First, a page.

Short answer: Yes.
Our thoughts, experiences, and emotions make as much of an impact on our health and weight as what we eat.
I know a lot of you have made New Year’s resolutions,
and they might be getting away from you right now, the 3rd week into 2015.
So I wanted to share some of the best tools I’ve learned through my studies in
Positive Psychology to help you shift your mindset about food, health, weight, and your body
from frustration to ease…
from stuck to moving…
from unmotivated to joyful belief…
from floundering to flourishing.
So every day for the next 7 days, I’d like to share one tool a day with you to help you master your mindset…
A mindset makeover, if you will.
See, positive psychology “is the scientific study of the strengths and virtues that enable individuals and communities to thrive” -
and that’s what I love sharing. Recipes and inspiration for a body and life you love.
You don’t have to do anything special, just read along, and take the action I describe, if you’re inspired.
If you want to join in the fun in a more meaningful way, you can come follow me on Instagram or Facebook and share, post, or like the pictures I’ll be posting every day to share these ideas.
I’ll also be sharing simple food tips every day to help you make your resolutions for a lighter, stronger 2015 come true!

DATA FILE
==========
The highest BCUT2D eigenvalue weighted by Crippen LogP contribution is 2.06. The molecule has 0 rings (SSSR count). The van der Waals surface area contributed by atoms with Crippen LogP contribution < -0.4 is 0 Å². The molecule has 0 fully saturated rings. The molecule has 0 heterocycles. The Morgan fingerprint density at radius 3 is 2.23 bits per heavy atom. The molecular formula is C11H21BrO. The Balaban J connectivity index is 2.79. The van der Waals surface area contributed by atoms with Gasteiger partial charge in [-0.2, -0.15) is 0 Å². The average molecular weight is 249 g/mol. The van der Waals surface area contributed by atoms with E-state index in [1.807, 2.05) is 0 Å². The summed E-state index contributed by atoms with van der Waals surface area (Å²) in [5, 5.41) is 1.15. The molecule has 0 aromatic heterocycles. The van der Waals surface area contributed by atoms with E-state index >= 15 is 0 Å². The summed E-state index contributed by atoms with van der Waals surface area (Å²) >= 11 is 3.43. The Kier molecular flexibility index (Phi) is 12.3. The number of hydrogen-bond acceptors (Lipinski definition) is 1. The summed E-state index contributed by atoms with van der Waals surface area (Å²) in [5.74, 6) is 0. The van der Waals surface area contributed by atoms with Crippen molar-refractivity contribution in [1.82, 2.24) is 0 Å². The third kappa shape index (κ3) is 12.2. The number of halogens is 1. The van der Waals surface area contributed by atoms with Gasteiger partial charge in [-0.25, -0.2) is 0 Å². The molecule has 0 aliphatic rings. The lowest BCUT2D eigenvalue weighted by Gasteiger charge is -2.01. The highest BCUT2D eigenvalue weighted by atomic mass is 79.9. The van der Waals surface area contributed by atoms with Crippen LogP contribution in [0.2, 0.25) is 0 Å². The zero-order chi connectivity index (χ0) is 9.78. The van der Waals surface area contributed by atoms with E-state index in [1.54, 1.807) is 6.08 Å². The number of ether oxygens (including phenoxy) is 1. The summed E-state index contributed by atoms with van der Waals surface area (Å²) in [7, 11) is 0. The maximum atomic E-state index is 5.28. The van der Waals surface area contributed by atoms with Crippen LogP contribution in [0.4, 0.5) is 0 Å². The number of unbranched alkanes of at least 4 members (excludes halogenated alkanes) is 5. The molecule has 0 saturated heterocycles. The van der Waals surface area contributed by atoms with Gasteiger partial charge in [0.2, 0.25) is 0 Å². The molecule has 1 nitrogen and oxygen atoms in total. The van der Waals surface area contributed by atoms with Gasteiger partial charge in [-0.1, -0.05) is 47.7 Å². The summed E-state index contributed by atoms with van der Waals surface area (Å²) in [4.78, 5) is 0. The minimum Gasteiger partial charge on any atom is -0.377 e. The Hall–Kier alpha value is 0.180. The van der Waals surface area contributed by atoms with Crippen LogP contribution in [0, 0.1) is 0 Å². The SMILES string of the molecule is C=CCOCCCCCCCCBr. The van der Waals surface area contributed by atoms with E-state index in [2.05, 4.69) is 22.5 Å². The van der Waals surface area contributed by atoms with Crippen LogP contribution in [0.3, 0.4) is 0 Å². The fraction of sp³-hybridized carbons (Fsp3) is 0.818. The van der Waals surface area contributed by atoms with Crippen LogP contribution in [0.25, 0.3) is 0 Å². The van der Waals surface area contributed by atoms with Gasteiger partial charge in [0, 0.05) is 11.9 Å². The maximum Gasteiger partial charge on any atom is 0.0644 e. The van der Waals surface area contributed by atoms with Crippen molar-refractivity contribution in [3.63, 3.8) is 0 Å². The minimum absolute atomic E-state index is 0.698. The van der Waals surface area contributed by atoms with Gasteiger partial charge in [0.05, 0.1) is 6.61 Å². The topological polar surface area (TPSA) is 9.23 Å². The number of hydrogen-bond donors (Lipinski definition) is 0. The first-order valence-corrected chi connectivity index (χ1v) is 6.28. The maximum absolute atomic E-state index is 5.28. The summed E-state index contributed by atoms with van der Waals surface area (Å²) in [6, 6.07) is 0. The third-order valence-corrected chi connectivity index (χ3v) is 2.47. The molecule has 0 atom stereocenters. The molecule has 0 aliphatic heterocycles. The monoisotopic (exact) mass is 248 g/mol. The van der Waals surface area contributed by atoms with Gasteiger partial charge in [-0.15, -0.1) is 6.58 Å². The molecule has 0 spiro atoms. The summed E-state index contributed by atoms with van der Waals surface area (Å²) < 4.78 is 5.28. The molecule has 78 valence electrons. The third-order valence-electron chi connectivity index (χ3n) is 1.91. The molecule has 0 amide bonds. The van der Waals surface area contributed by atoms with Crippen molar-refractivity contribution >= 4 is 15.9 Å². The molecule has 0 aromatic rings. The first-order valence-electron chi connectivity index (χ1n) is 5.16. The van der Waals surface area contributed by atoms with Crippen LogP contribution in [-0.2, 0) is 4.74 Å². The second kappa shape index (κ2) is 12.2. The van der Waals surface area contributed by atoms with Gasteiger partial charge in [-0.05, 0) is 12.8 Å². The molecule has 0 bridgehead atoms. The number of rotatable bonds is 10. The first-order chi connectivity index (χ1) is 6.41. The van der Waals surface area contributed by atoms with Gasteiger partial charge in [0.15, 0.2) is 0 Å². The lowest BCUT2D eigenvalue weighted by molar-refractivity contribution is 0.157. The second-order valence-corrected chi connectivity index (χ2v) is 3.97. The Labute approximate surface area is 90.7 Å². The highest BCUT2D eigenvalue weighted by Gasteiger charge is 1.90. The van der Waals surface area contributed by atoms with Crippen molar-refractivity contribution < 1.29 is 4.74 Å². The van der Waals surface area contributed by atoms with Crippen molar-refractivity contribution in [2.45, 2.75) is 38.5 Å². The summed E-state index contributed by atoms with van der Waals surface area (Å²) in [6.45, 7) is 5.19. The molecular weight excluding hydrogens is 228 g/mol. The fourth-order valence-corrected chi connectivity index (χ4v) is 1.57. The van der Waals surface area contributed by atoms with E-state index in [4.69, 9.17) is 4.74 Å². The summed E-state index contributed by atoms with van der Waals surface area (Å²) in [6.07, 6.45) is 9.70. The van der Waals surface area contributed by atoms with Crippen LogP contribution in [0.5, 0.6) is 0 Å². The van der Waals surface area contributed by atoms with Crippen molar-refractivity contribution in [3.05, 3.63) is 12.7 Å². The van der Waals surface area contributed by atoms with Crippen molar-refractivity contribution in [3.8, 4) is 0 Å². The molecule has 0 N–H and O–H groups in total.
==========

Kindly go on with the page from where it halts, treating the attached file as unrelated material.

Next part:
Now, here’s your Day 1 of the #MindsetMakeover:
Share Your Strengths, AKA “What’s RIGHT with you?”
According to Positive Psychology research, when you focus on your strengths it helps you focus on what’s right, rather than getting stuck in a negative self-image.
In my experience, most sugar cravings, when not caused by bacterial overgrowth, are related to feeling emotionally depleted, frustrated, or lonely.
When we can tap into our own strengths and acknowledge what’s right with us, sabotaging food cravings will get weaker.
When we acknowledge how strong we really are, sugar’s hold on us gets weaker! Click To Tweet This :)
Love of Learning
Appreciation of Beauty
One of my strengths is “love of learning.” I used to think I was “easily distracted” but now I see my curiosity and desire for knowledge as a way that I stay engaged, hopeful, and contribute to my family and community’s well-being.
According to Positive Psychology research, sharing + acknowledging our strengths helps us to focus on what’s right with us, rather than getting stuck in a negative self-image.
When we feel more positive + better about ourselves, we tend to make healthier food choices, and our health is better all around.
In the comments below, share your strengths with us!
I’d love to hear what’s RIGHT with you, and how you use those strengths to live a healthier, happier life.